Please use this identifier to cite or link to this item: https://doi.org/10.1007/s10237-012-0374-y
Title: A power-law rheology-based finite element model for single cell deformation
Authors: Zhou, E.H.
Xu, F.
Quek, S.T. 
Lim, C.T. 
Keywords: Cell injury
Cell mechanics
Finite element analysis
Mechanotransduction
Soft glassy rheology
Issue Date: Sep-2012
Source: Zhou, E.H., Xu, F., Quek, S.T., Lim, C.T. (2012-09). A power-law rheology-based finite element model for single cell deformation. Biomechanics and Modeling in Mechanobiology 11 (7) : 1075-1084. ScholarBank@NUS Repository. https://doi.org/10.1007/s10237-012-0374-y
Abstract: Physical forces can elicit complex time- and space-dependent deformations in living cells. These deformations at the subcellular level are difficult to measure but can be estimated using computational approaches such as finite element (FE) simulation. Existing FE models predominantly treat cells as spring-dashpot viscoelastic materials, while broad experimental data are now lending support to the power-law rheology (PLR) model. Here, we developed a large deformation FE model that incorporated PLR and experimentally verified this model by performing micropipette aspiration on fibroblasts under various mechanical loadings. With a single set of rheological properties, this model recapitulated the diverse micropipette aspiration data obtained using three protocols and with a range of micropipette sizes. More intriguingly, our analysis revealed that decreased pipette size leads to increased pressure gradient, potentially explaining our previous counterintuitive finding that decreased pipette size leads to increased incidence of cell blebbing and injury. Taken together, our work leads to more accurate rheological interpretation of micropipette aspiration experiments than previous models and suggests pressure gradient as a potential determinant of cell injury. © 2012 Springer-Verlag.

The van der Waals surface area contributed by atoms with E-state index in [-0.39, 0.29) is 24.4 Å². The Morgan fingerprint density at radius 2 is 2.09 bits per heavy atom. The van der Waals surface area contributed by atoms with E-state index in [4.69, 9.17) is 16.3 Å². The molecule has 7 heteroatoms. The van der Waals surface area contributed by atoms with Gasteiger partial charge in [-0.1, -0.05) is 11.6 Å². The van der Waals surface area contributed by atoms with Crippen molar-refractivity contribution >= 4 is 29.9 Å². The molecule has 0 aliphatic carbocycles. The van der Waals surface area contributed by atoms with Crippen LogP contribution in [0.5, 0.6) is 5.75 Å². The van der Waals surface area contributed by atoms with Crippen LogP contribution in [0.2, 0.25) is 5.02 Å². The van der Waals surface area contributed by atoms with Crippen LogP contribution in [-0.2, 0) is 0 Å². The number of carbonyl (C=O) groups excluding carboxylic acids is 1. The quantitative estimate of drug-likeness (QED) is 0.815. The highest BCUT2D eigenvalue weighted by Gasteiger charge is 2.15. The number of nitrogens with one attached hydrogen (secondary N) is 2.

Source Title: Biomechanics and Modeling in Mechanobiology
URI: http://scholarbank.nus.edu.sg/handle/10635/50817
ISSN: 16177959
DOI: 10.1007/s10237-012-0374-y
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